Anyone who has ever watched a Western movie or television show has heard of Tombstone, Arizona.
Tombstone has been called “The town too tough to die”—an apt characterization of this old West setting.
Visit Tombstone and you’ll step back into the rough and tough days of western history. You’ll see original buildings with the bullet holes from historic times. If you’d like to see a gunfight firsthand, they occur every day in Tombstone, staged by actors.
In the 1880s, Tombstone was a booming mining town that brought a rush of those looking to strike it rich. Gold and silver were the lures that also became magnets to thieves, card-sharks, murderers, rustlers, and an abundance of unsavory bad guys. The streets came alive with hundreds of saloons, gambling halls, and bawdy houses.
Tombstone is perhaps most famous for its Gunfight at OK Corral when the Earp brothers, Wyatt, Virgil, and Morgan, along with friend, Doc Holliday, shot it out with the Clanton and McLaury Gang.
The fierce gunfight was quick and when the bullets stopped flying, Billy Clanton, Tom McLaury and Frank McLaury lay dead. Billy’s brother, Ike Clanton, kept his life that day, but was eventually murdered near Springerville, Arizona. Virgil and Morgan Earp needed weeks to recover from serious wounds, but Doc Holliday was barely grazed by a bullet. Surprisingly, Wyatt Earp was unscathed.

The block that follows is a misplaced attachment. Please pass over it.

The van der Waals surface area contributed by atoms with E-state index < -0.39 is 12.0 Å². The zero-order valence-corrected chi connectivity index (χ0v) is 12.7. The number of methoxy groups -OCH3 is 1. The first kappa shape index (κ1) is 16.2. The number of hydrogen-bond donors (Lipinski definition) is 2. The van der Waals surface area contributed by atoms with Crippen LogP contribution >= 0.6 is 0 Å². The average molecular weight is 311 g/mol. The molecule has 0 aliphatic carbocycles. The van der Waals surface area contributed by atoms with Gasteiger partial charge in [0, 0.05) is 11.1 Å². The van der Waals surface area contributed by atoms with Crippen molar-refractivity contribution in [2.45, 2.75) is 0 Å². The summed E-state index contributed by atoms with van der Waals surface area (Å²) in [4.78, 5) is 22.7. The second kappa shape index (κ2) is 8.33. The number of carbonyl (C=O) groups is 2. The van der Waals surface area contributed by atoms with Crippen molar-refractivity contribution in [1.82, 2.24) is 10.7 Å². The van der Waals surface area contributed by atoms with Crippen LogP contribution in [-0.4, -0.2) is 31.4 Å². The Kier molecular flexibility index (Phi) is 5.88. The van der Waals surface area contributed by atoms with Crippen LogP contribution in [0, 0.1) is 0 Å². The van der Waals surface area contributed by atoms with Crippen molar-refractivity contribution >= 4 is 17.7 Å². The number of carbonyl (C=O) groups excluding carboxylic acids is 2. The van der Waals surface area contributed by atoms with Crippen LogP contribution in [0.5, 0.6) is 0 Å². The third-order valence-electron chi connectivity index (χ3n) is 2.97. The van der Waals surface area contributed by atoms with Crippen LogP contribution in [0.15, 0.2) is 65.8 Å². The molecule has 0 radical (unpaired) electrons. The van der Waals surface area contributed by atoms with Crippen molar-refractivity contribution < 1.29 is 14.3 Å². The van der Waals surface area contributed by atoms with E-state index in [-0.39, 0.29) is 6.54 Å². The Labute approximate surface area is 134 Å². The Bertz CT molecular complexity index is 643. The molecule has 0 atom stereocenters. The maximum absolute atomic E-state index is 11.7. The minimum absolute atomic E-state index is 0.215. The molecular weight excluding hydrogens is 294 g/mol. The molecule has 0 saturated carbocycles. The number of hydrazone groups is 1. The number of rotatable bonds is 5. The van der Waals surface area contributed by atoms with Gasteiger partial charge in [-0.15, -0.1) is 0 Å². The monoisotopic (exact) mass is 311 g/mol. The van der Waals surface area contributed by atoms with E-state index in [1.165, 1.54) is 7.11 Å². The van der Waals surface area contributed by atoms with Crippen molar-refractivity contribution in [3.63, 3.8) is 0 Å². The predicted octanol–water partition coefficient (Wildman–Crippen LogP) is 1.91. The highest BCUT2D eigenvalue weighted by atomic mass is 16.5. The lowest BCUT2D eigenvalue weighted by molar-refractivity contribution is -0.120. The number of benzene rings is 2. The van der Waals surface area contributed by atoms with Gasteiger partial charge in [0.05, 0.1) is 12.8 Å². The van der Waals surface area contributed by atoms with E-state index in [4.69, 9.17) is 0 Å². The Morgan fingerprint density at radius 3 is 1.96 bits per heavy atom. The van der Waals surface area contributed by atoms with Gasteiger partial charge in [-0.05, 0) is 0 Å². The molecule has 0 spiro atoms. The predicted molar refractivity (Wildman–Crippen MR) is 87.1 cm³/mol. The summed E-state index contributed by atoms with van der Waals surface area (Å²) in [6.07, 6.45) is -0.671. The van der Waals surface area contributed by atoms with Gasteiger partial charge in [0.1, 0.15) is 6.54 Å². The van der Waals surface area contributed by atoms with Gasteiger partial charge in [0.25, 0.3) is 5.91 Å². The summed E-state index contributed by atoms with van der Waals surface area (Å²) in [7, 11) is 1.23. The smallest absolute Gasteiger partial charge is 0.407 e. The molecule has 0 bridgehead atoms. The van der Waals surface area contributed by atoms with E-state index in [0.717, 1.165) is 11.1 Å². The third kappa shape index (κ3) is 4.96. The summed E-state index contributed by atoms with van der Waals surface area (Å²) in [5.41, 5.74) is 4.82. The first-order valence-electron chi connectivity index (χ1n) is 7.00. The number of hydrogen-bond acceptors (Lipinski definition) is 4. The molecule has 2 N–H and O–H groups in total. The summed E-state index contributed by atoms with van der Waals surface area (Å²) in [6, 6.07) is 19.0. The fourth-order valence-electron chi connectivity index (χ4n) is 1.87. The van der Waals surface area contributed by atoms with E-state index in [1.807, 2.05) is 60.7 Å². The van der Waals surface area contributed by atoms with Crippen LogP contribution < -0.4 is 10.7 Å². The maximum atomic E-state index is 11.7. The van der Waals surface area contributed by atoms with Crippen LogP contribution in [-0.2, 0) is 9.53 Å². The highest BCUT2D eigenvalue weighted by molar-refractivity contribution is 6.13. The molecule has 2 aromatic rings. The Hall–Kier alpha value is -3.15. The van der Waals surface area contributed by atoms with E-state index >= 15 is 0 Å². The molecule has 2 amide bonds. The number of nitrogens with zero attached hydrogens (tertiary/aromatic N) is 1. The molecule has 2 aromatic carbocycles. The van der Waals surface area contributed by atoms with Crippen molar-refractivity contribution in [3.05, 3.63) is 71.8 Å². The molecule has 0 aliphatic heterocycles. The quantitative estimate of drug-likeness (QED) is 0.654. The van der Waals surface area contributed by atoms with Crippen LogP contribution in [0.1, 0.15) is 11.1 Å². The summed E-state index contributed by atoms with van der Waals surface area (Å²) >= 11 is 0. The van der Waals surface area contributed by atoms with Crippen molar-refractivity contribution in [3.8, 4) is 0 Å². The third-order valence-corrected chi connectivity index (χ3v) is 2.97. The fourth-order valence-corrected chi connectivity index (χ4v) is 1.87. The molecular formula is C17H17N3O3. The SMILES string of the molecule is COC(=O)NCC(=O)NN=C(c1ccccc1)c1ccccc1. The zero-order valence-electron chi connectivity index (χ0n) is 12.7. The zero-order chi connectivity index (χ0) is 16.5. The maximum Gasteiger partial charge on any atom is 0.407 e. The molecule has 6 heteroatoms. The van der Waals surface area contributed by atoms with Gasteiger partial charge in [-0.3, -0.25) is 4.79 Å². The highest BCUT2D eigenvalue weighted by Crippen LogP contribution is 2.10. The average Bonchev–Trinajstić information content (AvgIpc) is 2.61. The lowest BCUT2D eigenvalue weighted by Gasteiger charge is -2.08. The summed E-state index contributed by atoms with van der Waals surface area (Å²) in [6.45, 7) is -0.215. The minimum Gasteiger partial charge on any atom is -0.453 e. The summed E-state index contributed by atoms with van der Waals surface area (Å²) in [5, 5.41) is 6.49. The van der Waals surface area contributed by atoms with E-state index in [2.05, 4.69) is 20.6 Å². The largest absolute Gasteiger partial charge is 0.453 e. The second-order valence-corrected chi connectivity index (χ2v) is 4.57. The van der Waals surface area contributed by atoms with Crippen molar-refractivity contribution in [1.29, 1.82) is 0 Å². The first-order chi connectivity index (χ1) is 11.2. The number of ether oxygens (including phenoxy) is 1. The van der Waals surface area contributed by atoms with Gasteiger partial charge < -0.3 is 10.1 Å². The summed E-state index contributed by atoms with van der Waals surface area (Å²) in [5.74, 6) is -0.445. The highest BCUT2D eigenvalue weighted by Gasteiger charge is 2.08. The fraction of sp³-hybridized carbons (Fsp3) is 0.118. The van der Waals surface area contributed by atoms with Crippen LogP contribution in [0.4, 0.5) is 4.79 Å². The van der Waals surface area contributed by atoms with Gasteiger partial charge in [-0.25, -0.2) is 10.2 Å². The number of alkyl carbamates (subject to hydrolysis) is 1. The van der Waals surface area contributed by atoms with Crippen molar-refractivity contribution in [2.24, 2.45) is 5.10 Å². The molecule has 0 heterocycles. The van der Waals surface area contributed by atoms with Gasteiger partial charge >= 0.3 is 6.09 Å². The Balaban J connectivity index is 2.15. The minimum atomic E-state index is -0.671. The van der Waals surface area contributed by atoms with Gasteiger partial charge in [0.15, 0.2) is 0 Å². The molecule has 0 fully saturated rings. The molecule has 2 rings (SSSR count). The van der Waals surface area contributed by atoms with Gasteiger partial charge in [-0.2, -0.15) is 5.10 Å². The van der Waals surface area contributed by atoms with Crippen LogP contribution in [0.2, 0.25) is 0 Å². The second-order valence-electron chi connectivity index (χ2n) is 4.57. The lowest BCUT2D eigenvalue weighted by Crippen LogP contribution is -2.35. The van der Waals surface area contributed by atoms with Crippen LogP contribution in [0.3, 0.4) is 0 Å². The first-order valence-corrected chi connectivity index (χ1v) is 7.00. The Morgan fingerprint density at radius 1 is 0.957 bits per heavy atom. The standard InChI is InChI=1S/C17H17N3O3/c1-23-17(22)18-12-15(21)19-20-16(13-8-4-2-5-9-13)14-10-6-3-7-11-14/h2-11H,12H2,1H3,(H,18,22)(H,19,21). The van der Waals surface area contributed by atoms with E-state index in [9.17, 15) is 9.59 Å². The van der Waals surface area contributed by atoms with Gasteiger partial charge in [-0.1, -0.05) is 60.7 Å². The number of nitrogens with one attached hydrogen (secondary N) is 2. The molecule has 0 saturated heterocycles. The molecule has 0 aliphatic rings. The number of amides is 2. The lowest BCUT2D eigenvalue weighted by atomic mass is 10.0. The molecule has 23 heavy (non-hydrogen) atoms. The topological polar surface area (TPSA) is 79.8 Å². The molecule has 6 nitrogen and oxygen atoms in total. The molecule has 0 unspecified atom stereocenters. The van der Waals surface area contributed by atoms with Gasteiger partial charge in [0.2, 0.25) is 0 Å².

Repercussions from the 30-second battle would be felt for months.
A few weeks later, gunmen hidden in a vacant building shot Virgil, the injury costing the lawman use of his left arm. In January 1882, Morgan Earp was killed by gunmen hidden in a dark alley. Wyatt and Doc Holliday later tracked down and killed the men they believed responsible, then fled Arizona Territory fearing prosecution.
Billy Claiborne was killed in 1882 during a gunfight in Tucson, and Ike Clanton was shot by lawmen when he was caught rustling cattle in 1887.
Holliday died of tuberculosis in Colorado in 1888. Wyatt was 80 when he died in Los Angeles in 1929.
Today the population of Tombstone is only some 1,200 souls, but when Ed Schieffelin came here to prospect in 1877, found precious ore and founded the town, it didn’t take long for his ore strikes to lead to a roaring boomtown—by late 1881 the population reached 7,000, swelling to 15,000 a few years later.
He named his first mining claim Tombstone because his soldier pals at nearby Camp Huachuca told him he was more likely to find his tombstone than silver. Because he was prospecting in Apache country, his chances of survival were not good. Many other prospectors died from Apache attacks. But Ed was careful, and he found a silver vein that made him wealthy.
Today, you can browse shops full of western-themed merchandise and take your pick of several gunfights held daily in town, as well as other comedic skits and shows.
Stop by the Tombstone Chamber of Commerce for a daily show schedule to help in planning your day.
Meander on foot through the streets of Tombstone, or take a narrated stagecoach tour.
To be continued tomorrow…
Fast is fine but accuracy is final. You must learn to be slow in a hurry.